5/28/2007

QOTD

(Salman) Rushdie on the social responsibilities of the artist: S/he has none. To answer to society's demands is to concede that your art can be owned, and nobody owns art. It is the unique vision of the individual artist, and the point about being an artist is that nobody owns you. Art wants to rebel, and to be irreverent. Art opens the universe up, drives all the way to the very edges of our cultural frontiers, and it pushes the boundaries outward, in order to expand the sum total of all we think and feel and comprehend. Art broadens the frames of reference in which we live and operate. It cannot do these things while abiding by societally defined sets of rules, restrictions, and expectations, that is, while consenting to these impositions. --from Barbara Jane

To which DH responded: Ah, that’s wonderful. Remember when, no matter the weather, we’d just get in the truck and drive? Pick a direction and go see what was there or see what had changed since our list foray that way?

It sounds to me as if Rushdie is describing the same impetus and the same…conciousness without external restrictions.

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Wil Wheaton expressed something similar recently.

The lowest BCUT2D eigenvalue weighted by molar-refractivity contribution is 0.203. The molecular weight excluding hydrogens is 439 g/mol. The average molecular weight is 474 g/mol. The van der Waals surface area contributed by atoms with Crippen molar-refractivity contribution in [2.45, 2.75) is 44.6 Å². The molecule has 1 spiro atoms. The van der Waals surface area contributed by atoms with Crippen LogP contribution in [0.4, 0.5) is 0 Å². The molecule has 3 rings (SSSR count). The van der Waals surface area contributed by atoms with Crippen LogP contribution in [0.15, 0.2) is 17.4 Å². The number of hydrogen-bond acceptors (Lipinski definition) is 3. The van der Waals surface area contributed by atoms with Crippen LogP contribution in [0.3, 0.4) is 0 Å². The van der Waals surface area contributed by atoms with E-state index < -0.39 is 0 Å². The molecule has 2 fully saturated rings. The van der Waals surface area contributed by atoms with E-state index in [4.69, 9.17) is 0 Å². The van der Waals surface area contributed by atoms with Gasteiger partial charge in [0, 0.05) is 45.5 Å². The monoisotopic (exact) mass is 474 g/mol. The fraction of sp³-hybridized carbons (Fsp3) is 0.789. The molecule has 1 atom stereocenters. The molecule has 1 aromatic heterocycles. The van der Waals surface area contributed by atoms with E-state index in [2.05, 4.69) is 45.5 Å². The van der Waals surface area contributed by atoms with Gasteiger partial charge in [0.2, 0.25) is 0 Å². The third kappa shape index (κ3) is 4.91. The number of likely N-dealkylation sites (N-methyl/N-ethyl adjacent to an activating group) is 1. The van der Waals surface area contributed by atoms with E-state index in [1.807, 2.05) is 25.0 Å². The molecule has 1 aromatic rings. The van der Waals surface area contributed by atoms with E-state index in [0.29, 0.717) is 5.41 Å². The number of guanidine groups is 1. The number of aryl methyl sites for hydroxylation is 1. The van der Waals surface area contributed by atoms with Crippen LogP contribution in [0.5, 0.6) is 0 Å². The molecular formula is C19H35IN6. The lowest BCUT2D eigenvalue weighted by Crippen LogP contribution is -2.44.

To borrow a phrase from Joel Hodgeson, the creator of MST3K: don't ask yourself, "Will anyone get this?" Instead, tell yourself, "The right people will get this."

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Which is also to acknowledge that some people /won't/ get what I write, and I acknowledge that I often don't get what other's write either.

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Finally, represenatation and authenticity:

"...We younger Negro artists who create now intend to express our individual dark-skinned selves without fear or shame. If white people are pleased we are glad. If they are not, it doesn't matter. We know we are beautiful. And ugly too. The tom-tom cries and the tom-tom laughs. If colored people are pleased we are glad. If they are not, their displeasure doesn't matter either. We build our temples for tomorrow, strong as we know how, and we stand on top of the mountain, free within ourselves. " – Langston Hughes

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